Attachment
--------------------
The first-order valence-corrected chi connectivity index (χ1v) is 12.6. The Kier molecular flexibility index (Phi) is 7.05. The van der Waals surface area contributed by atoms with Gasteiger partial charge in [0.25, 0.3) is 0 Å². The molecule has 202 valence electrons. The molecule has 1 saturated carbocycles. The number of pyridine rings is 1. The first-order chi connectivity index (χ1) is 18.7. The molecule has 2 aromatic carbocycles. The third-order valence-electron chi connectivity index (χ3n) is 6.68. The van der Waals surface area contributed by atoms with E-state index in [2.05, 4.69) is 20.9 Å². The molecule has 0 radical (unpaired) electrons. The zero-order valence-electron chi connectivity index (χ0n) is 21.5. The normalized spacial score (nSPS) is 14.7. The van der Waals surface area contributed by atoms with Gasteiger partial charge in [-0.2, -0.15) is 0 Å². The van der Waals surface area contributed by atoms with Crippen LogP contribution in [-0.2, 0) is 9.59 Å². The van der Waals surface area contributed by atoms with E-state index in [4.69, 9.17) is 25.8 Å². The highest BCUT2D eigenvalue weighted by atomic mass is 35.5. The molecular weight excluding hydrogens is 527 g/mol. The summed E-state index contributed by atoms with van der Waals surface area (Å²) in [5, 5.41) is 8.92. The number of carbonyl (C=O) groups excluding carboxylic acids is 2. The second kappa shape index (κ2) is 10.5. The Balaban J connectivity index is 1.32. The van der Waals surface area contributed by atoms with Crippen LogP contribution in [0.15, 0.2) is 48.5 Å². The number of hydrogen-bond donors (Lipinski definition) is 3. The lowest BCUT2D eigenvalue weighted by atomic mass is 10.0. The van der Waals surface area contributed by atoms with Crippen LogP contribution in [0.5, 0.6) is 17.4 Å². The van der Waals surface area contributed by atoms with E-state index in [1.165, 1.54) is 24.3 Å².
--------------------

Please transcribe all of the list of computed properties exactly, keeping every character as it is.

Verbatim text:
The first-order valence-corrected chi connectivity index (χ1v) is 12.6. The Kier molecular flexibility index (Phi) is 7.05. The van der Waals surface area contributed by atoms with Gasteiger partial charge in [0.25, 0.3) is 0 Å². The molecule has 202 valence electrons. The molecule has 1 saturated carbocycles. The number of pyridine rings is 1. The first-order chi connectivity index (χ1) is 18.7. The molecule has 2 aromatic carbocycles. The third-order valence-electron chi connectivity index (χ3n) is 6.68. The van der Waals surface area contributed by atoms with E-state index in [2.05, 4.69) is 20.9 Å². The molecule has 0 radical (unpaired) electrons. The zero-order valence-electron chi connectivity index (χ0n) is 21.5. The normalized spacial score (nSPS) is 14.7. The van der Waals surface area contributed by atoms with Gasteiger partial charge in [-0.2, -0.15) is 0 Å². The van der Waals surface area contributed by atoms with Crippen LogP contribution in [-0.2, 0) is 9.59 Å². The van der Waals surface area contributed by atoms with E-state index in [4.69, 9.17) is 25.8 Å². The highest BCUT2D eigenvalue weighted by atomic mass is 35.5. The molecular weight excluding hydrogens is 527 g/mol. The summed E-state index contributed by atoms with van der Waals surface area (Å²) in [5, 5.41) is 8.92. The number of carbonyl (C=O) groups excluding carboxylic acids is 2. The second kappa shape index (κ2) is 10.5. The Balaban J connectivity index is 1.32. The van der Waals surface area contributed by atoms with Crippen LogP contribution in [0.15, 0.2) is 48.5 Å². The number of hydrogen-bond donors (Lipinski definition) is 3. The lowest BCUT2D eigenvalue weighted by atomic mass is 10.0. The van der Waals surface area contributed by atoms with Crippen LogP contribution in [0.5, 0.6) is 17.4 Å². The van der Waals surface area contributed by atoms with E-state index in [1.165, 1.54) is 24.3 Å².